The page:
looked at. The number of permutations in the organization of a dataset grow as 
the dimensionality of the data grows.  

"I want to plot the tracklines from the cruise" 

	What information is needed by the application in this case. The app
needs to know which variables in the netCDF file are "latitude" and "longitude"
and that the data is infact geographic data. It then needs to determine what the
extent of the lattitude and longitude variables are so it can select the 
appropriate map projection. Again as in the previous example this data could
exist in the netCDF file in various organizations.

"Where were we when we took water sample 38, and what was the flow-through temp
and conductivity?"

	This type of request, if made directly to a generic application, would 
require the application to "know" what "sample 38", "flow-through", "temp" and
"conductivity" are, where they're stored and how to access and display them.
This certainly seems like it would be out of a resonable scope of capability of
a generic application.

	As can be seen there are several things that a self-describing netCDF 
file cannot possibly describe to an application. IMHO the primary problem is a
lack of standard organizations of data or a lack of a mechanism for 
communicating the organization of the data. By organization I mean what are
the geometries of the data( 1D, 2D, 3D ...), what set of variables and 
dimensions make up a single data set, is the set of a certain class of data
( Rectilinear grid, scattered, line, irregular grid, mesh . . .), does a
given variable represent an independent or dependent variable. I maintain that
these are the types of information for which conventions are needed in order
to realize "applications that access generic netCDF files and operate on them."

	The current document only standardizes names, although
important for allowing humans to understand the data, it is inadaquate for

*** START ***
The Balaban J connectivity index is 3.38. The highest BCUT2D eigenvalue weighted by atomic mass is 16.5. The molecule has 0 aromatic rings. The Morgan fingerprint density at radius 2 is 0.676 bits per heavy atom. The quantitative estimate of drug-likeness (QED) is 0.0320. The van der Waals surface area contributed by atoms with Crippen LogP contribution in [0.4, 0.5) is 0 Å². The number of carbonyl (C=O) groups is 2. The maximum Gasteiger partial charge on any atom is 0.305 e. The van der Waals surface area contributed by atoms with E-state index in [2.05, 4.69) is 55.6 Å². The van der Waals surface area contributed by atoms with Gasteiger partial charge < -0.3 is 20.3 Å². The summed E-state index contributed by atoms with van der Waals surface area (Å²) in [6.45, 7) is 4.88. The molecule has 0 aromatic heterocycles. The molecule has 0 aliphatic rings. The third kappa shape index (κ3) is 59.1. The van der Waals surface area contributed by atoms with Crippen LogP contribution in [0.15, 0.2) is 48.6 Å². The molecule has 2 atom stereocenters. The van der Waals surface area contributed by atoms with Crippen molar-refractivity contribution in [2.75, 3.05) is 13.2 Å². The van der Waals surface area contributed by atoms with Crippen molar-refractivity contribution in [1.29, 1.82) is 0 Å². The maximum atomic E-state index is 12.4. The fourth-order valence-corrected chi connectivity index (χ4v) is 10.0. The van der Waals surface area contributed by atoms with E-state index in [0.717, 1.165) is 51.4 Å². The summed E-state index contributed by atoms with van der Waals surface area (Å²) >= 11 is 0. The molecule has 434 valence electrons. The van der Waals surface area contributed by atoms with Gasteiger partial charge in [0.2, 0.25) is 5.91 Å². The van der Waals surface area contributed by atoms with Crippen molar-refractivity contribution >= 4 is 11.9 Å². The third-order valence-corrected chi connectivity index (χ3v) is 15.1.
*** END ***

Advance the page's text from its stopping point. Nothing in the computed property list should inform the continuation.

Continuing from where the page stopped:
communicating to the application how the data is organized. Understanding the
organization is needed to allow the application to determine which methodes 
could be used to visualize the data. If the intention of standardizing names 
is to allow applications to "understand" the data based on the names of 
variables in a netCDF file, it won't work as well as standardizing data 
representations (organizations). Why, because many types of data from 
different disciplines can be classified and visuzilized based on the geometry 
information(coordinate system) of the data which does not depend on the names 
or type of data, but on the structure. Using names like "sfc_t" for surface
temperature does nothing to comunicate the organization of the data or allow
an application to infer a visualization method unless the application has been
configured to "understand" all of the names in the document.
This is completely unnecessary do to the fact that most data fit in to simple
classes (organizations, structures) of data. 

A boat moving around on the surface of the ocean and collects data 
The struture or class of data for these data sets can be classified as a 
"2D Random data set." Why 2D, because in each case there are 2 coordinates 
(lat,lon) that define the location of the sample point. Why Random, because 
there are no functional relationships between the coordinate pairs. Similar 
abstractions can be made for gridded data and other classes of data. I feel 
very strongly that these are the areas that need to be standardized not names 
but structures. Until there is a method of grouping variables in a netCDF file
such that the geometric properties of the data can be inferred a generic 
visualization application is really impossible.

Ethan Alpert  internet: | Standard Disclaimer:
Scientific Visualization Group,             | I represent myself only.
Scientific Computing Division               |-------------------------------
National Center for Atmospheric Research, PO BOX 3000, Boulder Co, 80307-3000